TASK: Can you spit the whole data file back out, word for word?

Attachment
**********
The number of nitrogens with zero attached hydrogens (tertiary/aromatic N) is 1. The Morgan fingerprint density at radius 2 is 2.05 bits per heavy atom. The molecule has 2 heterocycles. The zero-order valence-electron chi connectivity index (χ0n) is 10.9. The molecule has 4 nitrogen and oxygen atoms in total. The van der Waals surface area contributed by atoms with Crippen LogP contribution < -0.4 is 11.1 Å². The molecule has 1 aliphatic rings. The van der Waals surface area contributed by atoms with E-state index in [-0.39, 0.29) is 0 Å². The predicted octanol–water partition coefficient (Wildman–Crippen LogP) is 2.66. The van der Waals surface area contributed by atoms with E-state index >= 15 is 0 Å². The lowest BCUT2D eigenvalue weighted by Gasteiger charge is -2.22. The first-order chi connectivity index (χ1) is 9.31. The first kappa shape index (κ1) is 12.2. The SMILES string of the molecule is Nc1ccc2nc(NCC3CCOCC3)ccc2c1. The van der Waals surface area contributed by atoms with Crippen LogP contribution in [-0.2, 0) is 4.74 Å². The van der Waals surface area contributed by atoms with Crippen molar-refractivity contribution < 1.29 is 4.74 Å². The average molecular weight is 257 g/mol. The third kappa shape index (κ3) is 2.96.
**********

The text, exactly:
The number of nitrogens with zero attached hydrogens (tertiary/aromatic N) is 1. The Morgan fingerprint density at radius 2 is 2.05 bits per heavy atom. The molecule has 2 heterocycles. The zero-order valence-electron chi connectivity index (χ0n) is 10.9. The molecule has 4 nitrogen and oxygen atoms in total. The van der Waals surface area contributed by atoms with Crippen LogP contribution < -0.4 is 11.1 Å². The molecule has 1 aliphatic rings. The van der Waals surface area contributed by atoms with E-state index in [-0.39, 0.29) is 0 Å². The predicted octanol–water partition coefficient (Wildman–Crippen LogP) is 2.66. The van der Waals surface area contributed by atoms with E-state index >= 15 is 0 Å². The lowest BCUT2D eigenvalue weighted by Gasteiger charge is -2.22. The first-order chi connectivity index (χ1) is 9.31. The first kappa shape index (κ1) is 12.2. The SMILES string of the molecule is Nc1ccc2nc(NCC3CCOCC3)ccc2c1. The van der Waals surface area contributed by atoms with Crippen LogP contribution in [-0.2, 0) is 4.74 Å². The van der Waals surface area contributed by atoms with Crippen molar-refractivity contribution < 1.29 is 4.74 Å². The average molecular weight is 257 g/mol. The third kappa shape index (κ3) is 2.96.